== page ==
|US6513956||Sep 30, 1999||Feb 4, 2003||Valeo Sylvania Llc||Lamp housing assembly|
|US6821003||Jul 16, 2002||Nov 23, 2004||Visteon Global Technologies, Inc.||Vehicle lamp and vehicle illumination and data transmission system incorporating same|
|US20040012973 *||Jul 16, 2002||Jan 22, 2004||Visteon Global Technologies, Inc.||Vehicle lamp and vehicle illumination and data transmission system incorporating same|
|US20040145908 *||Jan 28, 2003||Jul 29, 2004||North American Lighting, Inc.||Light source housing and light device with a light source securing mechanism|
|EP0961074A2 *||May 21, 1999||Dec 1, 1999||Hella KG Hueck & Co.||Vehicle headlamp assembly|
|U.S. Classification||362/509, 362/548, 362/343, 362/516, 362/351|
|International Classification||F21V11/16, F21V15/04|
|Cooperative Classification||F21S48/145, F21S48/31|
|European Classification||F21S48/14D, F21S48/31|
|May 9, 1994||AS||Assignment|
Owner name: GENERAL MOTORS CORPORATION, MICHIGAN
Free format text: ASSIGNMENT OF ASSIGNORS INTEREST;ASSIGNORS:O SHAUGHNESSEY, MICHAEL EDWIN;CHESSER, KEITH;REEL/FRAME:006995/0431;SIGNING DATES FROM 19940411 TO 19940414
|Jun 29, 1998||FPAY||Fee payment|
Year of fee payment: 4
|Dec 8, 1998||AS||Assignment|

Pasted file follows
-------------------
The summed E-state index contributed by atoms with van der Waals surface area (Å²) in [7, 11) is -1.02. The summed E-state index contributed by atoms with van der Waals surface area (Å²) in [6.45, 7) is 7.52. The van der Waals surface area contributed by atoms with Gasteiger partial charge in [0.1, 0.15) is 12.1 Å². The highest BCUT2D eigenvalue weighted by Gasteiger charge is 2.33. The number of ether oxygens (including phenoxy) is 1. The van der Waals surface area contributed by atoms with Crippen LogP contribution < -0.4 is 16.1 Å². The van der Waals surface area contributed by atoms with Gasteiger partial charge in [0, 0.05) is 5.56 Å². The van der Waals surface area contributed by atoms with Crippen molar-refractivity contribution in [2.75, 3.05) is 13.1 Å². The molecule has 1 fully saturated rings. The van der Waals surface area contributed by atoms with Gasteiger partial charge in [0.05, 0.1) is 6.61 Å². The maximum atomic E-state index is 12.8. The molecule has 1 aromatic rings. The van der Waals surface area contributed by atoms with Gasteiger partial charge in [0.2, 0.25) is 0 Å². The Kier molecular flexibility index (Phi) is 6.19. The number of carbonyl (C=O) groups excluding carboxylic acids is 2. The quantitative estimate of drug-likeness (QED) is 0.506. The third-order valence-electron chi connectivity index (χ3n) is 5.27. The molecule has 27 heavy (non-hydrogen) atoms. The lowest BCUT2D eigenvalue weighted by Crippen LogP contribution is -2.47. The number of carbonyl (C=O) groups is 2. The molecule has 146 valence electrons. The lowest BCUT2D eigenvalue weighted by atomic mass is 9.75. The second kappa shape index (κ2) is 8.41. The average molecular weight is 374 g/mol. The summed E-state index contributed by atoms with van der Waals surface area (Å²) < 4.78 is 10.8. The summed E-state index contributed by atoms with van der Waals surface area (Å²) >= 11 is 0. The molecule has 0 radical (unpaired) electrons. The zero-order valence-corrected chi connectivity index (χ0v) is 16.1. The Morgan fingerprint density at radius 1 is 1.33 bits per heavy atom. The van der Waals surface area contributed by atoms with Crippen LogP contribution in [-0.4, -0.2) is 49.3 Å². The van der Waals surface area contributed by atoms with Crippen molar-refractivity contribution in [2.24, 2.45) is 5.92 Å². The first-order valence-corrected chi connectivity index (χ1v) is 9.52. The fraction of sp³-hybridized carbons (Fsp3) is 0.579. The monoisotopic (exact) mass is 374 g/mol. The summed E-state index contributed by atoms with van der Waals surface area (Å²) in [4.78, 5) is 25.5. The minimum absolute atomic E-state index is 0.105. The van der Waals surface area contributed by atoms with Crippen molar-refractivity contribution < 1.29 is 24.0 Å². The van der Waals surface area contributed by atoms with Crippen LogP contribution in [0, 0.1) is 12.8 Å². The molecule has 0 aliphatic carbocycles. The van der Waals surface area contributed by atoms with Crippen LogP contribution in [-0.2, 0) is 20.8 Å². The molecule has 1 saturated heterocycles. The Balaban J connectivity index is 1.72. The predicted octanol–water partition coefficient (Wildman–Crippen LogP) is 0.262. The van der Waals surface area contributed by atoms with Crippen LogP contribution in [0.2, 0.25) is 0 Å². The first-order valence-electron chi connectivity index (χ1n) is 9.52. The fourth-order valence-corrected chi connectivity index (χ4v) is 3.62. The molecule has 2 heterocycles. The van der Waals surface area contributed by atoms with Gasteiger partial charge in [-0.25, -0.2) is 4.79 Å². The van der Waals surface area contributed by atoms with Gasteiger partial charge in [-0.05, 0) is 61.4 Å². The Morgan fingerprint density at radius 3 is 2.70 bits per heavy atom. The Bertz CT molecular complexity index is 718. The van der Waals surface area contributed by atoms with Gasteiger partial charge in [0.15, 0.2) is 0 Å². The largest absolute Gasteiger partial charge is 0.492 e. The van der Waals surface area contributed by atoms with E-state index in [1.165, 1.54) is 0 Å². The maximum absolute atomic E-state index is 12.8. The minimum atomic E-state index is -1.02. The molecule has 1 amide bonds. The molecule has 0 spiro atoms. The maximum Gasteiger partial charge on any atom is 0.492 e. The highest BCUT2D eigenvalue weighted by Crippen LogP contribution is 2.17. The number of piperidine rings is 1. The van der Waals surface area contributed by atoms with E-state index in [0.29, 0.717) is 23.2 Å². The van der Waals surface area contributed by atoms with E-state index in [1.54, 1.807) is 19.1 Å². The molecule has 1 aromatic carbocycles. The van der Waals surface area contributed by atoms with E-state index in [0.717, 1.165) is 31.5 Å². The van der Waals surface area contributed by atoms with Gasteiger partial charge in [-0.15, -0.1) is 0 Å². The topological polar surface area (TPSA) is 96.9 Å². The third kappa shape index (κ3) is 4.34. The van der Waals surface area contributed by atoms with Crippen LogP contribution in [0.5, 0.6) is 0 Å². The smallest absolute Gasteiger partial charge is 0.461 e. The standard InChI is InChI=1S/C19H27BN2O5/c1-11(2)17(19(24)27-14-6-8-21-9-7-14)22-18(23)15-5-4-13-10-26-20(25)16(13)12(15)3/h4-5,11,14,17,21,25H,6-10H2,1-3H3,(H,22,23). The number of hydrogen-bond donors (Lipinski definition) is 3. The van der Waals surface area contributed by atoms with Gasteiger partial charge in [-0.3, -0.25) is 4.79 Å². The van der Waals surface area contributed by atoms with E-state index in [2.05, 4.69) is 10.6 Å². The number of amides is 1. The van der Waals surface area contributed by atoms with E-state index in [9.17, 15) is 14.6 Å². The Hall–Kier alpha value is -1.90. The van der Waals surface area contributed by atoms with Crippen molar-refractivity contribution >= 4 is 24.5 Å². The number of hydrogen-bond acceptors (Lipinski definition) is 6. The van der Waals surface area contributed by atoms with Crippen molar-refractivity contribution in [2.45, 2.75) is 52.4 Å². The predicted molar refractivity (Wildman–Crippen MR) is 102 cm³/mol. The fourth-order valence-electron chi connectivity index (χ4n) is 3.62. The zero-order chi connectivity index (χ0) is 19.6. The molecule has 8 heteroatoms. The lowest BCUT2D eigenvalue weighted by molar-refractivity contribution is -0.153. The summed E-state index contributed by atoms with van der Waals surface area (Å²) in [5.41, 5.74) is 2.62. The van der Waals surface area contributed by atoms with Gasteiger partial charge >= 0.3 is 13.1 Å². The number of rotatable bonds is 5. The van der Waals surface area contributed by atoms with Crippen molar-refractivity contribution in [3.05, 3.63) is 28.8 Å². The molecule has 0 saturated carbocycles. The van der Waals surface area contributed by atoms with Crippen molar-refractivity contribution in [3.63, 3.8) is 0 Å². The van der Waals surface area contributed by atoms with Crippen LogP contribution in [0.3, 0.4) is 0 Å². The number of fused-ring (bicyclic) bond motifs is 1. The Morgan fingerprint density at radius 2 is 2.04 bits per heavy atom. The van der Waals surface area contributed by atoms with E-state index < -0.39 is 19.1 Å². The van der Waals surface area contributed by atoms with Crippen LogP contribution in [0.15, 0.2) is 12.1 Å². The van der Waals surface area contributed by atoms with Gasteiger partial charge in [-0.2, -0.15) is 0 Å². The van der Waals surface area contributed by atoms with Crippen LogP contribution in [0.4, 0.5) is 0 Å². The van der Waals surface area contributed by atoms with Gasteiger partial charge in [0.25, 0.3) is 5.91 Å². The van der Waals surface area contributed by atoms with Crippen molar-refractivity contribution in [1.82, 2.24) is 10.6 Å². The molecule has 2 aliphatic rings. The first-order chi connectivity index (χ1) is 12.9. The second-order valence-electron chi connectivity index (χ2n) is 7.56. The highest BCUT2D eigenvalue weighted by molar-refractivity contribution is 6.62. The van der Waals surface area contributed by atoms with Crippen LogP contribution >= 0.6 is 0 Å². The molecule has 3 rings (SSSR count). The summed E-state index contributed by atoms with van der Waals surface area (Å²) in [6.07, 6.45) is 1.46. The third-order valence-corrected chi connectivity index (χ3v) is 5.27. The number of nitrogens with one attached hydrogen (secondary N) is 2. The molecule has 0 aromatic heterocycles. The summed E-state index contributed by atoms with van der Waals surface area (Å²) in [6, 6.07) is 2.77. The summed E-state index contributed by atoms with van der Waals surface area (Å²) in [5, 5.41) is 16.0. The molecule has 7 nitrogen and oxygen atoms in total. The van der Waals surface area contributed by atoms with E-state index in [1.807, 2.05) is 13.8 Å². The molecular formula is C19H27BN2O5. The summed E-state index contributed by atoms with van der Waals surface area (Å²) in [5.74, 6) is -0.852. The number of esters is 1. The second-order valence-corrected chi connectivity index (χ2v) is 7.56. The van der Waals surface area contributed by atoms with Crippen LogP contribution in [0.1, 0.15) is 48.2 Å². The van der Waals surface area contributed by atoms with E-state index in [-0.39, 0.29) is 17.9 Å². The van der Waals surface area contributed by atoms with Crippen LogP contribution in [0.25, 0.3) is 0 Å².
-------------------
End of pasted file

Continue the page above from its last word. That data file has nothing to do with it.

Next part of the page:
Owner name: GUIDE CORPORATION, INDIANA
Free format text: ASSIGNMENT OF ASSIGNORS INTEREST;ASSIGNOR:GENERAL MOTOR CORPORATION;REEL/FRAME:009624/0204
Effective date: 19981029
|Dec 9, 1998||AS||Assignment|
Owner name: CONGRESS FINANCIAL CORPORATION (CENTRAL), ILLINOIS
Free format text: SECURITY AGREEMENT;ASSIGNOR:GUIDE CORPORATION;REEL/FRAME:009596/0818
Effective date: 19981030
|Mar 9, 2001||AS||Assignment|
Owner name: GENERAL MOTORS ACCEPTANCE CORPORATION, MICHIGAN
Free format text: ASSIGNMENT OF ASSIGNORS INTEREST;ASSIGNOR:CONGRESS FINANCIAL CORPORATION (CENTRAL);REEL/FRAME:011590/0463
Effective date: 20010302
|Jul 16, 2002||FPAY||Fee payment|
Year of fee payment: 8
|Aug 16, 2006||REMI||Maintenance fee reminder mailed|
|Jan 31, 2007||LAPS||Lapse for failure to pay maintenance fees|
|Mar 27, 2007||FP||Expired due to failure to pay maintenance fee|
Effective date: 20070131